Teaching for social justice can take on many forms. In child-centered early childhood classrooms, including my own, it can feel challenging to find projects that will be developmentally appropriate, productive, interesting, and open doors to critical thinking about the world and its history. As many of us have learned, a “developmentally appropriate” approach to social studies is to start small, with the children’s own families, then slowly build conversations in concentric circles around classroom communities, school communities, and neighborhoods.
One reason for the “concentric circles” approach is that young children make the most meaning out of concrete experiences. John Dewey and his colleagues wrote of this a century ago, and I still find the truth in it every day as I work with young children. But what I also find is that with the help of an interesting concrete experience, or a complex object, children can make a LOT of meaning.
During the height of the COVID pandemic it was possible (and necessary) to talk with my young students about the Black Lives Matter movement because they were seeing protests and political action literally through their bedroom windows. Striking workers on a picket line down the block from your school, an increasingly common sight, can create (and demand) space for nuanced discussions about labor in the United States. Social justice, after all, is, at its core, about fairness; and fairness is something that four- and five-year-olds know and care a lot about. But these discussions are prompted by current events, and the opportunities they present are somewhat happenstance.
Art, on the other hand, is consistently accessible. Introduce children to a work of art, and they can delve deep. Public art and exhibits in museums are constants here in New York City, and children respond with authentic inquiries to the richness of a work of art. Introduce them to a work of art by a Black Indigenous and Other People of Color (BIPOC) artist, and suddenly you have a window into the lived experiences of a person from a culture that may be far from their own experiences (or very familiar – the “windows and mirrors” that critical educators look for!), but is now connected to them through a magical portal of shared artistic experience. Works of art are extremely rich teaching tools, whether you are working with Visual Thinking Strategies, or Maxine Greene’s aesthetic education practices. Making connections between public art and social studies is very promising as a curricular tool.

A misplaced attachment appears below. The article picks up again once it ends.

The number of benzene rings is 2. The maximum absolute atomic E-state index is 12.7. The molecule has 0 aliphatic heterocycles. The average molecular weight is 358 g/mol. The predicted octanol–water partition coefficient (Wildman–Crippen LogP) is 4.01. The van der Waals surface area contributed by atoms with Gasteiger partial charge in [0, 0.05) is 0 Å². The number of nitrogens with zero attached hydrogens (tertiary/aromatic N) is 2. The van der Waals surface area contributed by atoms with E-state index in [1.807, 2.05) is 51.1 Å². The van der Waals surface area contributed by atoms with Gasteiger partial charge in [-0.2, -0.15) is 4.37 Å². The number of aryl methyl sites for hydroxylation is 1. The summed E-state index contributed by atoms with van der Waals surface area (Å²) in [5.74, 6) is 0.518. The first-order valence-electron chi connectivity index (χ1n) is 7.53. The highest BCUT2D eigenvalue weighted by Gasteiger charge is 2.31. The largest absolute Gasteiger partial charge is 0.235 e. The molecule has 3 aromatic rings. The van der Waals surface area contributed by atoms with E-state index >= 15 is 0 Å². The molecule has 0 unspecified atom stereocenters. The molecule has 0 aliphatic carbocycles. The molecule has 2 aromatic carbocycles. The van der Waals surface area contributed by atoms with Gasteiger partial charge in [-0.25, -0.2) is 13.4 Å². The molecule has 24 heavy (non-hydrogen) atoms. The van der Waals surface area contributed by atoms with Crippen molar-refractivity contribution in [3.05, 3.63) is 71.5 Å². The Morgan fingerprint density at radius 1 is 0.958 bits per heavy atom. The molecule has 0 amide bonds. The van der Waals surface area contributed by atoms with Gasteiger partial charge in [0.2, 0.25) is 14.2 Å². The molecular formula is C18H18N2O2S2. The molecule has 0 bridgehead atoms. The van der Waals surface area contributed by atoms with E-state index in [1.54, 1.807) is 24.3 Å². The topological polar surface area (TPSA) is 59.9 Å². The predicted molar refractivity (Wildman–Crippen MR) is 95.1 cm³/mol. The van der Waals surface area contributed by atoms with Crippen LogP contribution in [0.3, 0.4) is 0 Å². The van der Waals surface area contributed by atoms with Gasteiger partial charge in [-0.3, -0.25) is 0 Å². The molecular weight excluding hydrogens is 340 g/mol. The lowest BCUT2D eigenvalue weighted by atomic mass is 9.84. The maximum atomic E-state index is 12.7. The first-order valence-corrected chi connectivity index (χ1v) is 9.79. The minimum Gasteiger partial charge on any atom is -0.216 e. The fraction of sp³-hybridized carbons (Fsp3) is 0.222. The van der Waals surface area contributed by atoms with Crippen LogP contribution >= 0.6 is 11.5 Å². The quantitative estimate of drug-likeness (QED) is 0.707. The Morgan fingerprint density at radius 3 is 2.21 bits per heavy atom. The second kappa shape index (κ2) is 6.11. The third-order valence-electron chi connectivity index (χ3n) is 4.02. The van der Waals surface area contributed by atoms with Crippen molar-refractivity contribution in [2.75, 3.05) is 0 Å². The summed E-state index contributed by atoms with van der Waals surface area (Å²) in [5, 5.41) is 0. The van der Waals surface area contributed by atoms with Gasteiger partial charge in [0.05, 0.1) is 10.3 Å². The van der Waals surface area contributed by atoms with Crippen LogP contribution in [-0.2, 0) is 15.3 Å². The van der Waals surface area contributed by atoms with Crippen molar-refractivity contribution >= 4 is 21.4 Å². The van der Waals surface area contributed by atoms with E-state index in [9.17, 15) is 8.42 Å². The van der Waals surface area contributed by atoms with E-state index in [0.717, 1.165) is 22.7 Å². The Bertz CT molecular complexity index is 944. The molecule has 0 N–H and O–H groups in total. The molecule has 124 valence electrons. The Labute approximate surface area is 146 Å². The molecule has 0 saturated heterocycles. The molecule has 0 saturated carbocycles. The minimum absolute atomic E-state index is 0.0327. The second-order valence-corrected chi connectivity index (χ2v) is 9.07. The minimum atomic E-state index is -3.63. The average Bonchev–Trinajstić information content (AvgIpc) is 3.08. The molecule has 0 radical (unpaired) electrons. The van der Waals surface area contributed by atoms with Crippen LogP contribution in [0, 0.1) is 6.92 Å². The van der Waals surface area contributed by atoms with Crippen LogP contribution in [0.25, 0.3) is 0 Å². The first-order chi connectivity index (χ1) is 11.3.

The most recent example of this approach was a curriculum with my own four- and five-year-old students in response to our engagement with Apsáalooke (Crow) artist Wendy Red Star’s public exhibition Travels Pretty. Using Red Star’s work as a jumping-
Travels Pretty is a series of works in which Red Star “explores parfleches, vibrantly painted rawhide bags made by certain nomadic tribes of the North American Great Plains” (Public Art Fund, 2022). In addition to her depictions of the parfleches, the artwork is surrounded by words and phrases – a common element of Red Star’s work. The parfleches themselves are vibrantly decorated with traditional geometric designs. It was these elements, the shapes and colors Red Star used, alongside her use of text within her artwork, which my four- and five-year-old students first identified and related to.
After visiting a few of the works myself on several bus shelters along Amsterdam Avenue, I planned to take the children to them on one of our weekly Thursday walks. On our walks we often go to take a deep look at something, whether it be a building, public art, or a natural phenomenon like a tree. We conduct visual inquiries, sketch, collect objects, and talk about what we see. Travels Pretty is a perfect match for our walks, and there are two of the pieces within a few blocks of the school. After discussing the idea with my two co-teachers, we decided that each of them would lead a half-group, take them to one of the works, and conduct a visual inquiry. I would go with the larger group and document. The two pieces we visited were Buffalo Woman and Takes Pretty Things. Each of the 12 pieces in the exhibition is named for a woman whose name Red Star found in records, either at a museum that owns a parfleche, or in other related historic records of Apsá